I absolutely agree with your last two paragraphs in the opening post of this thread.
    In response to the former of those two, I was thinking… we should notice that
    being a proper witness is important to God in scripture. Thou shalt not bear false…

  3. Marleen,
    recently I was reprimanded, mildly rebuked – or at least made to seem questionable – because of my reading of “secular” writings. At that point in the year I had read about five “secular” books. Since then I’ve reached a total of 14 completed books. While two or three have been fiction – the majority have been non-fiction, mainly addressing political issues, and often from a non-western perspective.

    Maybe the thing I’ve been made most aware of is the extent to which our western perspective blinds us to the realities experienced throughout the majority of the world. We just don’t grasp how “good” we have it, and how “bad” things can be for the majority of the world outside the comfortable west.

    Disturbingly, western Christians often attribute this difference to God’s blessing on the “Christianised” west. However, it doesn’t take much honest investigation to find that those “blessings” in reality come from western exploitation and abuse of those less-blessed nations.

    Ironically, so many Christians in the west marvel that those poorer nations seem to experience more “revival” than we do in the western church. Maybe if we could be more honest about our own comforts, and the cost of those comforts to others, we might GENUINELY start to experience God’s blessings in ways we’d never thought of. But that path needs to start with recognising some of the truth/realities that our comfortable cocoons are hiding from us.

  4. Tim, it’s very good to have you back.

    “… our own comforts, and the cost of those comforts…”

    A well-phrased idea: it seizes my attention for further meditation.

    “…many Christians in the west marvel that those poorer nations seem to experience more ‘revival’ than we do…”

    The cost WE bear for our comforts ?

    Curious: did a particular book or two of your “secular” non-fiction reading impress you as worthwhile ?

    Blessings, Steve

  5. Hi Steve, when I look again at the following list I realise I’ve included almost every one of those “secular” books – apart from a couple specifically related to Australian history.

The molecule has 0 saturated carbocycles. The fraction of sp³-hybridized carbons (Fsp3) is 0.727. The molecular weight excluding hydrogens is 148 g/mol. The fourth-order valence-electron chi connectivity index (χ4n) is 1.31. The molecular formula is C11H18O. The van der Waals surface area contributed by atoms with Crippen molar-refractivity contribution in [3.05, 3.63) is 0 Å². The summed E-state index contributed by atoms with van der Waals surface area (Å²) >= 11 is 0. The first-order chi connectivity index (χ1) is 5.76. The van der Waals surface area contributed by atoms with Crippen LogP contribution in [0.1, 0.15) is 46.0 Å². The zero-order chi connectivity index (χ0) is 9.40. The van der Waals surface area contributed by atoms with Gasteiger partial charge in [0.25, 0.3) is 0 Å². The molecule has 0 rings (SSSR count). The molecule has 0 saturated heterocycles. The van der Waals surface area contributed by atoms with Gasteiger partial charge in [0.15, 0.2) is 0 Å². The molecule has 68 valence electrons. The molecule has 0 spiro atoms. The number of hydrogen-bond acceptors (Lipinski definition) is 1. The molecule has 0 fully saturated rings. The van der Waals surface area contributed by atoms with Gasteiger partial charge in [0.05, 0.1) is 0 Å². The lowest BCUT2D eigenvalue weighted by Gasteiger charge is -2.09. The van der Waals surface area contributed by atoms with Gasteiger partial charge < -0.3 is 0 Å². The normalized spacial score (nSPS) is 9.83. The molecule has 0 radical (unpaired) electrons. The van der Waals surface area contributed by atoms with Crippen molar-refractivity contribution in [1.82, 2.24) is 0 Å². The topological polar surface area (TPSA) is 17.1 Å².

It’s might not be easy to obtain outside of Australia, but one book that I think everyone should read is Econobabble by Richard Denniss
    It cuts right through the economic spin at the heart of all of the political dogma we’re subjected to every day, exposing and explaining the constant lies and misinformation we’re fed by politicians and business leaders.

    I’d also recommend Naomi Klein’s No Logo and Fences and Windows (both of which OUGHT to be outdated but aren’t) and almost any non-fiction by Arundhati Roy who writes mostly about the political situation in India, and how that links to Western politics.

    Most recently I read A History of the World Since 9/11 by Dominic Streatfield. That’s another book that I think everyone needs to read.

  6. Thanks Marleen,
    From the second of those articles:

    “This, in turn, makes Nordic citizens willing to sacrifice their own interests to help their neighbours. Americans don’t feel a similar kinship with other Americans, I’m told, and thus will never sacrifice their own interests for the common good.”

    I wonder how accurate that observation is – and how would it sit with the American followers of Jesus? Would they be similarly resistant to self-sacrifice for the benefit of others?

    Also, I found the article presented a good example of what I meant when referring to insularity. In examples given, it is suggested that Americans can be led to dismiss the achievements and benefits of differing political systems because of wrong assumptions about the greater success of their own system, and ignorance about the successes achieved by nations who are doing things differently.
    I think we all need to be aware of how such an insular attitude can have a detrimental effect on our understanding of the world around us, not only politically, but also spiritually.

  7. There are probably some people who really don’t care much about others, but most people I know of at least don’t want to think they don’t care. This is why “conservatives” (really Republicans more specifically) have had to brainwash the general public to think neglectful apathy for our neighbors (other than fervor for telling them to go to church to learn how to be apathetic out of “love” for the neighbor) is good for people and the country.